Matching potential with expertise
Through his personal experience, Wilfred Isak April came to the realisation that being an intellectual and having a multitude of qualifications does not singlehandedly get you where you need to be professionally. He therefore established the Maltas club in order to give students a platform to grow as individuals and develop the necessary skills such as communication. Another aim is to match them with other youth and business associations in order for them to network and get themselves noticed for the skills they possess and what they can offer the business world.
Mainly focusing on exposure, the Maltas club is very focused on giving back to the community in the form of charity. “This teaches you a lot of other skills that you may not necessarily learn in a classroom,” said April. It also gives people a sense of purpose and belonging, knowing they have impacted somebody’s life according to April. Included in the club’s activities is the sanitary pad project, regular visits to local schools to give motivational talks to learners, as well as regular networking sessions with sponsors and other organisations.
Club members are scheduled to take an educational trip to Stellenbosch University to socialise with and learn from other students who are used to a different way of living. Furthermore, an international trip is scheduled for the end of the year.
With all these trips and travels, high costs are incurred which can be a bit much for an individual’s pocket. Local sponsors thus came on board and have funded the local trips to high schools and other projects taken on by the club. Some of their sponsors include FNB, Dinapama, Shoprite Checkers and more. The international trips however will be a financial responsibility of the club members and their relatives to finance. April explained that since the club takes pride in entrepreneurial skills development, this is a platform for the members to prove their entrepreneurial dedication.
In prior years, Maltas was formed of up to 25 members but the numbers have been decreasing gradually to date where only five members are now part of the group. The founder of the organisation has highlighted that commitment is a key characteristic for club members and the brand will not carry any dead weight in the form of people who only want to travel. Individual attention is now easily given to club members and April finds it easier to manage a smaller group compared to large numbers.
The board members of the club comprise of some of the sponsors, past members, Vice-president Nangoloh Mbumba and a handful of Unam students. Shane Husselmann, the secretary-general of the club said that he understands that the club exists to make students realise that they need to work for what they want and push them to achieve better.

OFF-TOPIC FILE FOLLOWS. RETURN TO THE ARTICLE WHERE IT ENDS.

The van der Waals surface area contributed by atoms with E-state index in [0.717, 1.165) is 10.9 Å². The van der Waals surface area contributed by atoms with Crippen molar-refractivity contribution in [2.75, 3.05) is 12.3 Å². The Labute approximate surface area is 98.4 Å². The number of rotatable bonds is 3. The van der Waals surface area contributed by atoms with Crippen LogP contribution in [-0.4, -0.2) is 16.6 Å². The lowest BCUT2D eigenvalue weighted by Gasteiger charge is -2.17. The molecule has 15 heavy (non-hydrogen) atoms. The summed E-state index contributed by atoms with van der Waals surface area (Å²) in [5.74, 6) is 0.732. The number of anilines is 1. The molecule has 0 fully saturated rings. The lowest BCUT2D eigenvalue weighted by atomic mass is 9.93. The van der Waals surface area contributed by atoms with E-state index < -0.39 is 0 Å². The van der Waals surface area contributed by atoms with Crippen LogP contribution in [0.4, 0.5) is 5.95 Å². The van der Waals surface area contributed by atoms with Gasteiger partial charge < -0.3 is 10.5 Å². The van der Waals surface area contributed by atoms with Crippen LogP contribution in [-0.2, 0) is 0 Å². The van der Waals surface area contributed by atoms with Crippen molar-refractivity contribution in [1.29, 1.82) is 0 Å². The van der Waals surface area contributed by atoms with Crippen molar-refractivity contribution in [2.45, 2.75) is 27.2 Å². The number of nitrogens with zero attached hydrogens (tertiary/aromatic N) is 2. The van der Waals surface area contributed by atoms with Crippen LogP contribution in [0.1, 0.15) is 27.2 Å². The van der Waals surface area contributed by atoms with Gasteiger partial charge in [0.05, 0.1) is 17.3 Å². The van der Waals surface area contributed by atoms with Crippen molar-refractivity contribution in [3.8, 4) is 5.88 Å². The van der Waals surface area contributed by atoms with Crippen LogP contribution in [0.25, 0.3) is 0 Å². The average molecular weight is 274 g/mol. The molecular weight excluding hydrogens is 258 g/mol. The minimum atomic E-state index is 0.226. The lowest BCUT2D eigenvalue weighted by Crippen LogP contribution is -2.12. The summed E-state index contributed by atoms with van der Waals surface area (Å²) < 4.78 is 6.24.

Experiences of club members
Husselmann was personally approached by April, who is his lecturer, because he identified the potential in the young student. His role is to keep track of what happens in the Maltas club and keep record of their discussions in meetings and ensure that everybody knows their duties. The group will be travelling to Tsumkwe in May to motivate the grade 10 and 12 students to further their studies after high school. This trip will be fully funded by the sponsors. “We had a similar trip to Keetmanshoop earlier this year which was actually our bootcamp. We spent the entire Friday at Suiderlig school speaking about university life,” said Husselmann.
The group had a series of challenges to undergo before they could be selected for membership. These included an entrepreneurial challenge, a scavenger hunt as well as costume challenge, in addition to behavioural attributes and dedication. Husselman mentioned that he was confident throughout the challenges because he knew what he was working towards. “My highlights include added confidence and a changed approach towards people.”
The president has the duty to organise their next trip as well as set a programme and book their accommodation. This year, that is the job of Kemano van Wyk, who was the winner of the entrepreneurial challenge as well as the scavenger hunt. He is excited about their trip to Dr. Lema High School where he wants to make the teachers that once taught him proud once they see how well he has transformed into a well-groomed young man.
Van Wyk explained that for his entrepreneurial challenge, which was for the youth to make a turnover of N$200 from N$10 starting capital in one week, he cleaned his peers’ shoes for a cost of N$10. He chose this activity because he knew that selling snacks would be an easy route and he didn’t want to take the easy way out.
Benita Strauss, who was the president of the club in 2015, is now on the board along with the founder and some of the sponsors of the club. She expressed that she is honored to be a Maltas alumni and now being part of the board. The young woman voiced that being part of the club has boosted her confidence and made her independent. She added that through this club, she was able to complete a certificate in African leadership at the University of Stellenbosch.